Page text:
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    Excel's VLOOKUP function - the next level for reports

    In This Article:

      Vlookup

      vlookup is your friend

      Sometimes you may find yourself trying to create a report of sufficient complexity that Salsa's report tool just can't handle it. If this ever happens, you can create two reports and combine them in Excel using the 'vlookup' function.

      There are tons of primers on the internet, not to mention Microsoft's own documentation, that can tell you how to use the function. Consider this another one, but with a few Salsa-specific details.

      What vlookup does:

      Simply, vlookup looks for a value in the first column of a data array and, if it finds it, the function returns the value in the second (or any) column of that same row. Don't worry, this should make more sense after a simple example.

      A Simple Example

      I have two reports -- one with supporter names and one with donation information -- and I want to combine them. (Note that this is easily doable with the reports tool, so you wouldn't need to do this one in Excel.)

      The essential thing is to have one column be the same in both reports.

      With Salsa, I highly recommend using the _KEY fields, such as supporter_KEY and donation_KEY, since these are unique and specific identifiers. Using the KEYs drastically decreases the likelihood of combining wrong data. With this specific example, we're going to use the supporter KEY.

      vlookup requires four pieces of information (or 'arguments') to work. While you can type in the formula directly in the cell where you want the new data to appear, I find it easier to use the "formula walkthrough," which you can access this way:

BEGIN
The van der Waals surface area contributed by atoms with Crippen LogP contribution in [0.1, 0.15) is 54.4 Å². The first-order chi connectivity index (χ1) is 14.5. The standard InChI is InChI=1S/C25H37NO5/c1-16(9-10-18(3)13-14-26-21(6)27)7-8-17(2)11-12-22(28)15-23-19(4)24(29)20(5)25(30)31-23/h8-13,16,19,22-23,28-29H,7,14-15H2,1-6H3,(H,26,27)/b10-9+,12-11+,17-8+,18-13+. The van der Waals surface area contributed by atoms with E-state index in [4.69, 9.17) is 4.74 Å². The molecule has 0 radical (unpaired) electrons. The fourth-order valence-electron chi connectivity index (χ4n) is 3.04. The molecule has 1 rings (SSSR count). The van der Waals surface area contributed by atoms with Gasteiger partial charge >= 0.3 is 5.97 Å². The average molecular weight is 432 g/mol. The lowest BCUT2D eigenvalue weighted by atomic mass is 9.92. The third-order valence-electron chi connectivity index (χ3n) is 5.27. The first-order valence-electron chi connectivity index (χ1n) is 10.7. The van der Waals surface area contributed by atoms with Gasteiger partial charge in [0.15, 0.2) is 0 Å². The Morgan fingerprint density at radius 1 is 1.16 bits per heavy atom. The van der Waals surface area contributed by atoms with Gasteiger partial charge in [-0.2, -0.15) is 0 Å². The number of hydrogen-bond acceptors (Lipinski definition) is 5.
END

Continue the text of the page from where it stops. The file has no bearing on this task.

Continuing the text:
This will give you a new pop up called "Function Arguments," where you input what you're looking for and what you want returned. It also provides you some handy text in case you forget what each thing means.

      Lookup_value: This is the value in the first report that you want to find in the second report. If you took my advice and used the KEY, that's what you'll want to use. In this case, I enter (or click on) 'A3' -- since I want to match Supporter_KEYs.

      Table Array: This is the second report, or the data that you're returning. Generally, you could select the entire report, or only what's necessary depending on your needs. So, in this case, I'd enter 'A9:C11'. A few important notes on this step:

      • If you're going to be copying the completed function into other cells (which I recommend, since you won't have to go through this process again), you'll want to make these values "absolute" instead of "relative." If you leave them relative (that is, the inputed array values vary with the location of the resulting cell), you risk missing important data. To make them absolute, put the $ symbol before each letter and number. This can be done quickly by hitting the F4 button on your keyboard.
      • the value you're matching -- here, the supporter_key -- always needs to be in the first column of the table array.

      Col_index_num: This is the number of the column from the table array (step 2) that you want to return. For this example, if I want to return the "amount," I'd enter '2' and if I wanted to return the date, I'd enter '3'.

      Range_lookup: either 'true' or 'false'. If you enter 'false,' the matching values must match exactly. If 'true', they just need to be close. I almost always recommend using 'false' -- especially if you're using KEYs.

      Entering all that gives you this formula:

      And if you hit "OK", the formula does its thing and, in this case, returns '100.' Then you can copy the cell for the other supporters and return all the amount information. You can then do the same for transaction_date, but remember to keep the lookup value the same and to change the col_index_num to 3.

      So here's what the final report now looks like, along with the formulas that returned each values for your reference:

      A Final Note

      The data returned by the vlookup function is dynamic, so if the information on the second report (the "table array") changes, the returned information will also change. If you delete the second report, you'll lose the returned data too. So, after you get this combined, I recommend copying the entire report and then using "Paste Special" > Values to 'lock' the returned values in place.

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